Wednesday, October 2, 2013

New Trends in Travel – Carbon Footprint Tourism

Although the 2013 World Cycling Championships in Tuscany were a success in terms of attendance (in fact finding a hotel in Florence with availability during that week was nearly impossible) it seems that from a commercial point of view the results were rather disappointing. The figures just out reveal that sales went DOWN by up to 50%!

This means that all the additional people who came for the race didn't buy much, and since the locals were (for the most part) kept out of the participating cities due to traffic closures, stores suffered losses. Unfortunately, this outcome is a sign of our times. Here in Italy they have coined a term for it: “turismo mordi e fuggi” (literally, bite and run). In general, tourists are staying fewer days and spending less and less during their visits - both in terms of shopping and services. Travelling on a shoestring is on the rise and those merchants who have invented strategies to combat the new phenomenon are doing better than the others. Just take a look around at all the panini venues, selling cheap, quick alternatives to a sit down lunch, or those shops and stands filled with trivial gadgets (NOT Made in Italy and often counterfeit) that are cropping up like mushrooms.

The widespread instability of the global economy is forcing commerce to change worldwide, but the result is rather depressing. Everyday there are fewer places where you can find good quality, reasonably priced products. The high-end goods (for which Italy in particular is famous) are becoming totally out of reach for the middle class customer. Today, buying a well-known designer brand is no longer an option for many who just a few years ago could afford to “splurge”, even if only once in a while, on some of these products. Yet, for the most part, the alternative is to have to purchase things that are of significantly inferior quality – and still feel like you are probably over-paying for what you are getting. So, what’s the result? Buy less, spend less, and wait for better times (or sales!)

As we cut out the superfluous from our spending, those who work in the retail sector are feeling the brunt of it. Many people don’t want to eliminate travel from their lives, so they trim the excess in order to make it work. Rather than an expensive souvenir, they buy a small keepsake. That beautiful leather handbag they see in a shop window remains in its place, since in the end, “We can probably find the same thing for less, on sale, back home.”  - after all, we are globalized now. And thus, a growing number of tourists is simply leaving their footprint as they “pass through”.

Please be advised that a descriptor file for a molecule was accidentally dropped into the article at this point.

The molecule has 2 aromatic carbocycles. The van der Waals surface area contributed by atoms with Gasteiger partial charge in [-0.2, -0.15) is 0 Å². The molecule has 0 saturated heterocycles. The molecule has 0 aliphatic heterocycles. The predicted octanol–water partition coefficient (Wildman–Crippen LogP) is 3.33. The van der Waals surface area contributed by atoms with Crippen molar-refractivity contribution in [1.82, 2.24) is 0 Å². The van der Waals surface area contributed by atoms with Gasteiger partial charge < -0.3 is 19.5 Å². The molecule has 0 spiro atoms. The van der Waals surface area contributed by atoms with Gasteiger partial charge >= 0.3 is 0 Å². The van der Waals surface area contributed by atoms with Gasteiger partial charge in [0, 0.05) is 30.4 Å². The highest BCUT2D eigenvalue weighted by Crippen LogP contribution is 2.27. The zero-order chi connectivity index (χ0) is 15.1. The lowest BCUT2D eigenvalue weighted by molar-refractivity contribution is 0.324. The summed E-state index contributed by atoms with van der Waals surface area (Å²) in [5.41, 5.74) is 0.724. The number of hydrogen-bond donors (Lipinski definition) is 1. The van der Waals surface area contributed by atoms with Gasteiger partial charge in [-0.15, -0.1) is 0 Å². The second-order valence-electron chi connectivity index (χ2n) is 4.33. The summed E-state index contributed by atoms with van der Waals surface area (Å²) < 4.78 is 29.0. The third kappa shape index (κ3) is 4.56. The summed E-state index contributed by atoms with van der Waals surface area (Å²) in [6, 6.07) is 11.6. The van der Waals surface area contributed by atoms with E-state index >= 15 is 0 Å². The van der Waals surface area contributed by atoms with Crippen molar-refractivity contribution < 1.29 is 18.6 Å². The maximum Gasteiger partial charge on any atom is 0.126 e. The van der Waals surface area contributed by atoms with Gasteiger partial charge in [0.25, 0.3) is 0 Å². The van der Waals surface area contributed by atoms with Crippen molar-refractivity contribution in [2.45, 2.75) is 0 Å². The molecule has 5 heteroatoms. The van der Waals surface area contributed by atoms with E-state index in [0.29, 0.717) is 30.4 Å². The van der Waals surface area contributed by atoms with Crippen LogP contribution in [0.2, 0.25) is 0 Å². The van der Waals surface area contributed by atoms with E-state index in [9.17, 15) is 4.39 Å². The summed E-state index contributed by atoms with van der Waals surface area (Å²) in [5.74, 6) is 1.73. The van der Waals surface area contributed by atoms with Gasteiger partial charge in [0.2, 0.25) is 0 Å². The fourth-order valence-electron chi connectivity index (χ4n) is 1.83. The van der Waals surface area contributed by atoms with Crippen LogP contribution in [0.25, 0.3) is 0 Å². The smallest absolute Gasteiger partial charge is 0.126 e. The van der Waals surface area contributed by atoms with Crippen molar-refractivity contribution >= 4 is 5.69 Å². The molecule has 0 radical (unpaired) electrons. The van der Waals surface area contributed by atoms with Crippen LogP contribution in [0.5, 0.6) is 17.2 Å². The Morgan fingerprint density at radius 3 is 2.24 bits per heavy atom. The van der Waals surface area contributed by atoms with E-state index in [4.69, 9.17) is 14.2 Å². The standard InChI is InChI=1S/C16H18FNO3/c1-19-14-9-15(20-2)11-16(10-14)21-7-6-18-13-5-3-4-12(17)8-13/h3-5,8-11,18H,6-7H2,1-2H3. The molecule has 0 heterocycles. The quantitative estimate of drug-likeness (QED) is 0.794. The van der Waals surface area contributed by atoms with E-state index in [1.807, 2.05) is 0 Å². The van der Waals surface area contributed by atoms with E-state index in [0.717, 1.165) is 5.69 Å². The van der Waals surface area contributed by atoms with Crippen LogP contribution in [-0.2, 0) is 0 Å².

What solutions are available? Trying to defend Italian crafts and artisan production is one. There are still things here (even inexpensive ones) that cannot be found online or at the local mall back home. Italian officials should try to limit the sale of cheap (and fake) imported products that have nothing to do with Italy or its traditions which are beginning to flood the market. Merchants need to work harder to offer good quality at fair prices – no matter what they sell. Tourists should also be enlightened about the consequences of their “just passing through” behavior – because one of the main reasons that draws them to Italy is the old world charm of this beautiful country. Unless they too help us to defend it, we all risk losing a huge piece of the nation’s fabric – and that would really be a great shame.

1 comment:

  1. Another informative blog… Thank you for sharing it… Best of luck for further endeavor too.
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